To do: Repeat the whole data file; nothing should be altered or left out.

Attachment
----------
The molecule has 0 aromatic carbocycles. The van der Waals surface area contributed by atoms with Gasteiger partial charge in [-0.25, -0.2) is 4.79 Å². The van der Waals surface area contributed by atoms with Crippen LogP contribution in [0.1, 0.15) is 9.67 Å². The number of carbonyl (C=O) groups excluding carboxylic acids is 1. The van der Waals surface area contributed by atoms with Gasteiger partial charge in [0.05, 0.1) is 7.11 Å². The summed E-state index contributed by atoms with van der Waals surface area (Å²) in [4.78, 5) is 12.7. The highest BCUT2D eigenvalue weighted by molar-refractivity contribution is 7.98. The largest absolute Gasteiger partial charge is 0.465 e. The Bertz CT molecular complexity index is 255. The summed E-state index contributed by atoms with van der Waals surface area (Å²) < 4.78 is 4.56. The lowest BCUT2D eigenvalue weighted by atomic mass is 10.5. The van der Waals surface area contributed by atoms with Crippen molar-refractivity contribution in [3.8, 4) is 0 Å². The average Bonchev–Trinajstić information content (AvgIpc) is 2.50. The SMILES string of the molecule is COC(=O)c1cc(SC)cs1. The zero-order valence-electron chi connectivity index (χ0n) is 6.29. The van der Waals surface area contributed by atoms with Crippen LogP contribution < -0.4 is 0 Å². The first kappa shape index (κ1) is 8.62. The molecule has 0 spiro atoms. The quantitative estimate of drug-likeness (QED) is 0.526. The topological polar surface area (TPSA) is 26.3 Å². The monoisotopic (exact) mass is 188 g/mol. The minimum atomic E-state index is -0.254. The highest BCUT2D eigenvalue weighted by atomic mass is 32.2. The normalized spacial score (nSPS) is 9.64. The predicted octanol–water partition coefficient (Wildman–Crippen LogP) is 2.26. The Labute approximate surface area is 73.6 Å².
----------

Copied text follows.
The molecule has 0 aromatic carbocycles. The van der Waals surface area contributed by atoms with Gasteiger partial charge in [-0.25, -0.2) is 4.79 Å². The van der Waals surface area contributed by atoms with Crippen LogP contribution in [0.1, 0.15) is 9.67 Å². The number of carbonyl (C=O) groups excluding carboxylic acids is 1. The van der Waals surface area contributed by atoms with Gasteiger partial charge in [0.05, 0.1) is 7.11 Å². The summed E-state index contributed by atoms with van der Waals surface area (Å²) in [4.78, 5) is 12.7. The highest BCUT2D eigenvalue weighted by molar-refractivity contribution is 7.98. The largest absolute Gasteiger partial charge is 0.465 e. The Bertz CT molecular complexity index is 255. The summed E-state index contributed by atoms with van der Waals surface area (Å²) < 4.78 is 4.56. The lowest BCUT2D eigenvalue weighted by atomic mass is 10.5. The van der Waals surface area contributed by atoms with Crippen molar-refractivity contribution in [3.8, 4) is 0 Å². The average Bonchev–Trinajstić information content (AvgIpc) is 2.50. The SMILES string of the molecule is COC(=O)c1cc(SC)cs1. The zero-order valence-electron chi connectivity index (χ0n) is 6.29. The van der Waals surface area contributed by atoms with Crippen LogP contribution < -0.4 is 0 Å². The first kappa shape index (κ1) is 8.62. The molecule has 0 spiro atoms. The quantitative estimate of drug-likeness (QED) is 0.526. The topological polar surface area (TPSA) is 26.3 Å². The monoisotopic (exact) mass is 188 g/mol. The minimum atomic E-state index is -0.254. The highest BCUT2D eigenvalue weighted by atomic mass is 32.2. The normalized spacial score (nSPS) is 9.64. The predicted octanol–water partition coefficient (Wildman–Crippen LogP) is 2.26. The Labute approximate surface area is 73.6 Å².